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Pastor preaches message of hope to disaster-weary neighbors in Montecito




MONTECITO, CA - JANUARY 11: Travis Zehntner comforts Teresa Drenick, among belongings of her sister Rebecca Riskin was killed in the mudslide along San Ysidro Creek on January 11, 2018 in Montecito, California. 17 people have died and hundreds hundreds of homes have been destroyed or damaged after massive mudslides crashed through Montecito, California early Tuesday morning. (Photo by Brian van der Brug/Los Angeles Times via Getty Images)
MONTECITO, CA - JANUARY 11: Travis Zehntner comforts Teresa Drenick, among belongings of her sister Rebecca Riskin was killed in the mudslide along San Ysidro Creek on January 11, 2018 in Montecito, California. 17 people have died and hundreds hundreds of homes have been destroyed or damaged after massive mudslides crashed through Montecito, California early Tuesday morning. (Photo by Brian van der Brug/Los Angeles Times via Getty Images)
Brian van der Brug/LA Times via Getty Images

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Members of the Montecito community gathered to grieve this weekend. Devastating mudslides have claimed 20 lives; four people are still missing. Some found peace in candlelight vigils, others at their neighborhood church.

It can be difficult to make sense of any tragedy — especially one that changes so much so quickly. But this weekend, that task fell to a handful of local faith leaders like pastor Peter Buehler. Buehler's Presbyterian church in Santa Barbara became an assistance center last week, helping people locate missing loved ones. This Sunday, he delivered the sermon.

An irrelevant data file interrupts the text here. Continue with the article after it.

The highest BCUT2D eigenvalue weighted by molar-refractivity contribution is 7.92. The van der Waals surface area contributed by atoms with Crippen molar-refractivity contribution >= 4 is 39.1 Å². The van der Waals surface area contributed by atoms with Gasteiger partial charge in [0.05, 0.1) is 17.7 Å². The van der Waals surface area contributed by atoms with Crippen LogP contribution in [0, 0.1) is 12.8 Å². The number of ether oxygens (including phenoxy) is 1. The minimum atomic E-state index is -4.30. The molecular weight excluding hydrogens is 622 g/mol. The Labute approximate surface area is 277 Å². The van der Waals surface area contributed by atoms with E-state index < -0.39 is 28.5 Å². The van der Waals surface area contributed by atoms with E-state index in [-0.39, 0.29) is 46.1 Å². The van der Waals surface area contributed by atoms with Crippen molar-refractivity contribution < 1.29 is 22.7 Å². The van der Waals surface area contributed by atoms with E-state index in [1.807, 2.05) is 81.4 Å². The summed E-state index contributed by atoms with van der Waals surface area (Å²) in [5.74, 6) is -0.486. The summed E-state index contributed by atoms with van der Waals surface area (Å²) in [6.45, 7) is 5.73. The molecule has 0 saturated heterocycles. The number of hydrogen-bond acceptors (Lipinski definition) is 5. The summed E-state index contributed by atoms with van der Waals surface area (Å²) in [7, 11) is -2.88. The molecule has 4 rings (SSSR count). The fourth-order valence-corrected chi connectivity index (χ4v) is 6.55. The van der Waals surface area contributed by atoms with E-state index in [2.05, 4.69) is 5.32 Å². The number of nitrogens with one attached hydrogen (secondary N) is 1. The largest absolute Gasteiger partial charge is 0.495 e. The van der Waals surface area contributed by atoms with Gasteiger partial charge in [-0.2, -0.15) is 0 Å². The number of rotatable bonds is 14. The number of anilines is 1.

The sermon was called "Remember Your Baptism." Buehler says the Biblical story of Jesus' baptism teaches a valuable lesson for people facing trials and tribulations. 

The scene of his baptism was when he was pretty much anonymous standing in line waiting to be baptized by John the Baptist, that's deeply meaningful to us. He's just like us, standing with us. 

When we remember our baptism, we remember his presence in our lives. That's powerful support in times like these when, you know, we're just getting a hold of where we're at, what we're feeling. 



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